newsletter #28 | 19-Sep-2017
“Doesn’t the problem space come first? Shouldn’t it appear on the left in your diagram?” Lots of people ask me this. Research in the problem space isn’t a part of any solution cycle, so no, it does not come first. In an industry filled with process cycles (there are even figure-eight cycles), it’s hard to reconcile this idea with conventional step-wise approaches. Read More
newsletter #27 | 15-Aug-2017
When I wrote my book Practical Empathy, I chose my vocabulary carefully. I was thinking of the many clients who got distracted by the words “feelings” and “emotion,” who got great laughs by turning a listening session into a Hollywood psychoanalysis session. “How does that make you feel?” (They were pretending to ask this of their customers, who were engineers trying to solve systems problems.) Read More
newsletter #26 | 18-Jul-2017
Ideas are sexy. You get attention and credit if you have good ideas; you and your organization gain success if your ideas really catch on. But there’s not a heck of a lot of focus on where great ideas come from. We just assume they will show up, leaping like a goddess from our foreheads. Consequently we focus all our resources and effort on perfecting these already-generated ideas. It’s time to mature your practice of creating ideas–the stuff that comes before an idea forms. Read More
newsletter #25 | 20-Jun-2017
Last week I apparently caused a short Denial of Service attack on my own website when I asked listeners at the Agile UX Virtual Conference to look at the problem/solution diagram on my website. Read More
newsletter #24 | 16-May-2017
Building rapport with participants takes some skill and concentration. Here’s an explanation to help you become aware of what it takes.
First, the foundation: There are two types of empathy that I focus on in exploring the problem space. (Do you remember them? Quick mental quiz … take a second. Remember?) Read More
newsletter #23 | 18-Apr-2017
When I give workshops or short talks about researching the problem space, there are three things that audiences have a hard time wrapping their minds around. Each audience is different, and they all don’t react to the same concept. But here are the three concepts that consistently generate the most thinking and questions:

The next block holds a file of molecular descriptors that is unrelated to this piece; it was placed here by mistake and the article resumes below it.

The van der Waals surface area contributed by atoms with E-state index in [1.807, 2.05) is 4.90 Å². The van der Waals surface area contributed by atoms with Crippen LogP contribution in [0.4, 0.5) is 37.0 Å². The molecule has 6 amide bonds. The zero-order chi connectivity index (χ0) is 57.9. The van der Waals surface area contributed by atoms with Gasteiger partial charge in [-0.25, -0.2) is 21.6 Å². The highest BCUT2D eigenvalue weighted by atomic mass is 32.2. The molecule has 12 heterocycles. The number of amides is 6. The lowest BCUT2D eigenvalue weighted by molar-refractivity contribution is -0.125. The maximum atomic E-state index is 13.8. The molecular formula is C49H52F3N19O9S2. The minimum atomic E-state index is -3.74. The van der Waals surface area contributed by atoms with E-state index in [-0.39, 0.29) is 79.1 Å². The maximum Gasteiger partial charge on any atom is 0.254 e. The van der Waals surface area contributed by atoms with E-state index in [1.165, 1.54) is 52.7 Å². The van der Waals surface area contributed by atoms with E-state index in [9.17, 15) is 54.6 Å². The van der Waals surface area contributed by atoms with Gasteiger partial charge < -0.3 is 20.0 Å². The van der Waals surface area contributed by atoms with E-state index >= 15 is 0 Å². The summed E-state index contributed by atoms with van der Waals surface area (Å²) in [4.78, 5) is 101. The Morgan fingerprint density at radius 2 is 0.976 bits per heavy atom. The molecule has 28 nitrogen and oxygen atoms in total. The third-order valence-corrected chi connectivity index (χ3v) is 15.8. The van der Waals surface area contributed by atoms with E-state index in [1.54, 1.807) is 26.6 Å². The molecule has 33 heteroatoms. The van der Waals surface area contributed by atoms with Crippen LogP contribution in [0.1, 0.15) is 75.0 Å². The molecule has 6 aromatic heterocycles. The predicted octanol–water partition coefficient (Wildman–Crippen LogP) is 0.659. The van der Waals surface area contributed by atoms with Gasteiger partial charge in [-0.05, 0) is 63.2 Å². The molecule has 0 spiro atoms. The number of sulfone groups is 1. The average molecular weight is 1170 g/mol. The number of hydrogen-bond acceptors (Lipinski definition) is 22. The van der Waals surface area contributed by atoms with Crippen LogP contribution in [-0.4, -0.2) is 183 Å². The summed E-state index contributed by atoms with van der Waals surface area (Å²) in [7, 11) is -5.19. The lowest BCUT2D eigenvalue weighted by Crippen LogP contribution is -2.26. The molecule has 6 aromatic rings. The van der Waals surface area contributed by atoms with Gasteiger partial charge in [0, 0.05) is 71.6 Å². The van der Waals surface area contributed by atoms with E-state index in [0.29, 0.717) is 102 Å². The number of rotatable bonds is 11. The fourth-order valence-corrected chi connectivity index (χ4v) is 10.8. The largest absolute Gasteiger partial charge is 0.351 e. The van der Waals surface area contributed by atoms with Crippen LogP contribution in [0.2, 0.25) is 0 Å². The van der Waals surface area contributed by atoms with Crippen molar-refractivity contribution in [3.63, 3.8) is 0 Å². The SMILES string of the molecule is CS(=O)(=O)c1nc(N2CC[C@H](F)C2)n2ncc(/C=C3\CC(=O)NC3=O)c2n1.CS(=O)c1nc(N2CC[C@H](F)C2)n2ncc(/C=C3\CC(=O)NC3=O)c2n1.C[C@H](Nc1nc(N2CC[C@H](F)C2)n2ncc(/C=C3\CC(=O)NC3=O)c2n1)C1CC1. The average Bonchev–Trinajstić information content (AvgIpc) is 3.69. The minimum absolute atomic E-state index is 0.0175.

In problem-space research:
- No users
- No note taking
- Not a part of a product cycle
newsletter #22 | 21-Mar-2017
Most organizations have several different products aimed at different market sectors. However each product or service is usually designed with one main user in mind. This product or service ends up only supporting a portion of the people it is aimed at. Read More
newsletter #21 | 21-Feb-2017
Figuring out what to explore in a problem-space study is difficult. For problem-space exploration, you ask participants about the larger intent or purpose; for user-research, you ask about your ideas or products. For example, in a problem-space study having to do with drive-through menu design at a fast food chain, we asked participants, “What went through your mind as you decided what to eat for a quick lunch over the past couple of weeks?” The purpose wasn’t to select from a menu, but to eat lunch.
newsletter #20 | 17-Jan-2017
It’s one thing to say it, quite another to do it. You might agree that broader, deeper understanding of people will strengthen your product strategy and solutions. You might be open to the idea that diverse teams create more sustainable organizations. But getting your own organization to make this shift seems impossible. Because of budget priorities. Because the organization has to get out ahead of the competition faster-than-fast because the market is changing. Because time is money. Because the shareholders need to see profit.
newsletter #19 | 13-Dec-2016
For a few years, Christina Wodtke has been speaking and writing about using stories in your work. When she says “story,” she means stories with characters and a setting and conflict and resolution. She says stories that develop your concern for the character’s outcome are memorable. And she compares stories with a climax to a typical product decision-making process where the focus is on what can be created or fixed–not why.